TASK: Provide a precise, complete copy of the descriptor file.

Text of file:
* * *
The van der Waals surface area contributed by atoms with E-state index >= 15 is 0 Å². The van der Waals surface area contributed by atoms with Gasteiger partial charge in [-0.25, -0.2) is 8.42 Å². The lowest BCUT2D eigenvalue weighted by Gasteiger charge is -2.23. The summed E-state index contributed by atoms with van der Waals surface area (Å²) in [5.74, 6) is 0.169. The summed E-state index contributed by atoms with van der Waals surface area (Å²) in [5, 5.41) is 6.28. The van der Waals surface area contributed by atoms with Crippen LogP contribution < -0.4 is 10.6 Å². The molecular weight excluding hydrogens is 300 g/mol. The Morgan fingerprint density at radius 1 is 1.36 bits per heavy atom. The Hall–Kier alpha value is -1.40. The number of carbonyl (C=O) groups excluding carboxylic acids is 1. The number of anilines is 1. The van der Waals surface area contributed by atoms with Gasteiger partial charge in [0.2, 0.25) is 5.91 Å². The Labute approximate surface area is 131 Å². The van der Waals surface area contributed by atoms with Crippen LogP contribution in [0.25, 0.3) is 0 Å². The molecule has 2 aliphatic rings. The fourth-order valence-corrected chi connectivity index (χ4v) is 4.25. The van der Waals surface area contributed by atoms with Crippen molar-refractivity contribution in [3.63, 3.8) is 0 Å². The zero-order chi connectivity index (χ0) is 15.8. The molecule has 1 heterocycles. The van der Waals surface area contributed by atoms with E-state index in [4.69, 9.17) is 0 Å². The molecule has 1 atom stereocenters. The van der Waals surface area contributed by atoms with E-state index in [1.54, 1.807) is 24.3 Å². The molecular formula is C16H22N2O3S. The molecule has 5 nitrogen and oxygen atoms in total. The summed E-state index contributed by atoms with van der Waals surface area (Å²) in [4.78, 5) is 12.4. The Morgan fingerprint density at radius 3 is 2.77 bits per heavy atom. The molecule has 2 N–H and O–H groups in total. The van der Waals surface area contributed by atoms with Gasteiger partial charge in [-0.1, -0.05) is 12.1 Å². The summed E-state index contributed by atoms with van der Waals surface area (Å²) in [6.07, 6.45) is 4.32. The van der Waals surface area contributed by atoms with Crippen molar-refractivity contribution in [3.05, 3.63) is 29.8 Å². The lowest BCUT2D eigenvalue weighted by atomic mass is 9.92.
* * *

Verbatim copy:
The van der Waals surface area contributed by atoms with E-state index >= 15 is 0 Å². The van der Waals surface area contributed by atoms with Gasteiger partial charge in [-0.25, -0.2) is 8.42 Å². The lowest BCUT2D eigenvalue weighted by Gasteiger charge is -2.23. The summed E-state index contributed by atoms with van der Waals surface area (Å²) in [5.74, 6) is 0.169. The summed E-state index contributed by atoms with van der Waals surface area (Å²) in [5, 5.41) is 6.28. The van der Waals surface area contributed by atoms with Crippen LogP contribution < -0.4 is 10.6 Å². The molecular weight excluding hydrogens is 300 g/mol. The Morgan fingerprint density at radius 1 is 1.36 bits per heavy atom. The Hall–Kier alpha value is -1.40. The number of carbonyl (C=O) groups excluding carboxylic acids is 1. The number of anilines is 1. The van der Waals surface area contributed by atoms with Gasteiger partial charge in [0.2, 0.25) is 5.91 Å². The Labute approximate surface area is 131 Å². The van der Waals surface area contributed by atoms with Crippen LogP contribution in [0.25, 0.3) is 0 Å². The molecule has 2 aliphatic rings. The fourth-order valence-corrected chi connectivity index (χ4v) is 4.25. The van der Waals surface area contributed by atoms with Crippen molar-refractivity contribution in [3.63, 3.8) is 0 Å². The zero-order chi connectivity index (χ0) is 15.8. The molecule has 1 heterocycles. The van der Waals surface area contributed by atoms with E-state index in [4.69, 9.17) is 0 Å². The molecule has 1 atom stereocenters. The van der Waals surface area contributed by atoms with E-state index in [1.54, 1.807) is 24.3 Å². The molecular formula is C16H22N2O3S. The molecule has 5 nitrogen and oxygen atoms in total. The summed E-state index contributed by atoms with van der Waals surface area (Å²) in [4.78, 5) is 12.4. The Morgan fingerprint density at radius 3 is 2.77 bits per heavy atom. The molecule has 2 N–H and O–H groups in total. The van der Waals surface area contributed by atoms with Gasteiger partial charge in [-0.1, -0.05) is 12.1 Å². The summed E-state index contributed by atoms with van der Waals surface area (Å²) in [6.07, 6.45) is 4.32. The van der Waals surface area contributed by atoms with Crippen molar-refractivity contribution in [3.05, 3.63) is 29.8 Å². The lowest BCUT2D eigenvalue weighted by atomic mass is 9.92.